Finally, in the upper beta band a linear trend was found with unrelated word pairs evoking smaller ERD than alternate uses, which in turn evoked smaller ERD than common uses. No topographical differences were found for this effect. Larger beta power has been previously linked to creative task demands in just a few studies. For example, Mölle et al. (1999) found larger beta power on divergent as compared to convergent thinking tasks over central and parietal sites. Danko et al. (2009) also reported larger upper beta power in creative tasks when compared to non-creative tasks. Importantly, the non-creative tasks were controlled for the degrees of complexity, to exclude task complexity as a factor influencing the results. Such findings have, however, not been frequently reported, and further research is needed to account for the relationship between activity in the (upper) beta band and creative thinking demands.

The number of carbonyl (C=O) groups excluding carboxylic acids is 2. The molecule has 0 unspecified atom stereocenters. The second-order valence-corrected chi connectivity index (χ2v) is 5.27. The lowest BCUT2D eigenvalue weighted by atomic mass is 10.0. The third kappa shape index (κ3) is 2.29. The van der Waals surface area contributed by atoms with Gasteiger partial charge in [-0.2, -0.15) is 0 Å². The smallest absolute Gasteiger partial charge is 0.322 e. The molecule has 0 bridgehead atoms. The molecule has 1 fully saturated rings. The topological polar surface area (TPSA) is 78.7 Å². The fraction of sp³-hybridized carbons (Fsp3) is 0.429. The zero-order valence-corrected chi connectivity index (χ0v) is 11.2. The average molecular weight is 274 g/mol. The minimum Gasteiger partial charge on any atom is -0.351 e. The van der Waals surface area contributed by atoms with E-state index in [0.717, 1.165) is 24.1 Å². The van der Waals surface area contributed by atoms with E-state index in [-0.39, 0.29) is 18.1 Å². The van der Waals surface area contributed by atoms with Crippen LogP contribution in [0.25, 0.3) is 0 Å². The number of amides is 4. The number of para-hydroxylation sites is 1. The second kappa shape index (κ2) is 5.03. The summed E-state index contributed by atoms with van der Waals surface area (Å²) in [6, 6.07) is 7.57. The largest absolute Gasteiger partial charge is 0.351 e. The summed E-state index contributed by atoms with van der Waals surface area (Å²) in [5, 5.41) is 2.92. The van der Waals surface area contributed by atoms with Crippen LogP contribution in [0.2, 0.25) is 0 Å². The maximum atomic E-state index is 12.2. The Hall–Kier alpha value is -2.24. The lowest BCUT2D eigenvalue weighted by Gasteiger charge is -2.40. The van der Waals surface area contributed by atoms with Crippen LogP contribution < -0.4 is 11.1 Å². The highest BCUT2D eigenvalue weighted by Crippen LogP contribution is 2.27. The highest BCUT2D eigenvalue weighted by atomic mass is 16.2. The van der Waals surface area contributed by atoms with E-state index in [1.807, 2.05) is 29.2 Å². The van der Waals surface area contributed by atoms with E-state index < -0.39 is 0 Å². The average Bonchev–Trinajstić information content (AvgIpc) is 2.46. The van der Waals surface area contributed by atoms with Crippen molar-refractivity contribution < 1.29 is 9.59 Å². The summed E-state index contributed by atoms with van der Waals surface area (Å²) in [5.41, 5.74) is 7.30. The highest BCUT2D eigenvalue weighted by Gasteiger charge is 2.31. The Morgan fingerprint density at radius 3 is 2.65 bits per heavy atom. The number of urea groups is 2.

In the analysis of the ERP components, the observed effects confirmed our expectations. Within the late N400 time window (400–500 ms), alternate uses and unrelated word pairs evoked larger N400 amplitudes than common uses. Alternate uses and unrelated word pairs did not differ, but a significant linear effect was observed. Although difference wave maps point to an anterior distribution of the effect, no topographical differences were observed in the statistical analysis. The difference between creative and common uses is in line with the pattern observed by Kröger et al. (2013), but also with the results of several studies on novel metaphor comprehension, in which N400 amplitudes were larger for novel metaphoric (creative) than literal (non-creative) utterances (Arzouan et al., 2007; Lai et al., 2009; Goldstein et al., 2012; Rataj et al., 2018). An increase in the N400 amplitudes was also reported in a recent study on creative advert evaluation, in which the same images presented together with advertising slogans evoked larger N400 amplitudes than those presented with literal descriptions of the images (Zhou et al., 2018). The increase in the N400 amplitudes in response to alternate uses observed in the current study might point to increased demands in semantic information retrieval, related to creating a re-representation or to conceptual expansion. Interestingly, the effects are comparable across different stimulus types (novel metaphors and alternate uses) and different tasks (an alternate use evaluation task vs. a semantic decision task, or a reading task). Although no direct links can be made here due to differences in materials and procedures, this striking similarity points to the importance of unifying the electrophysiological research on the evaluation of various types of creative content, which will in turn help elucidate specific cognitive processes underlying creative thinking.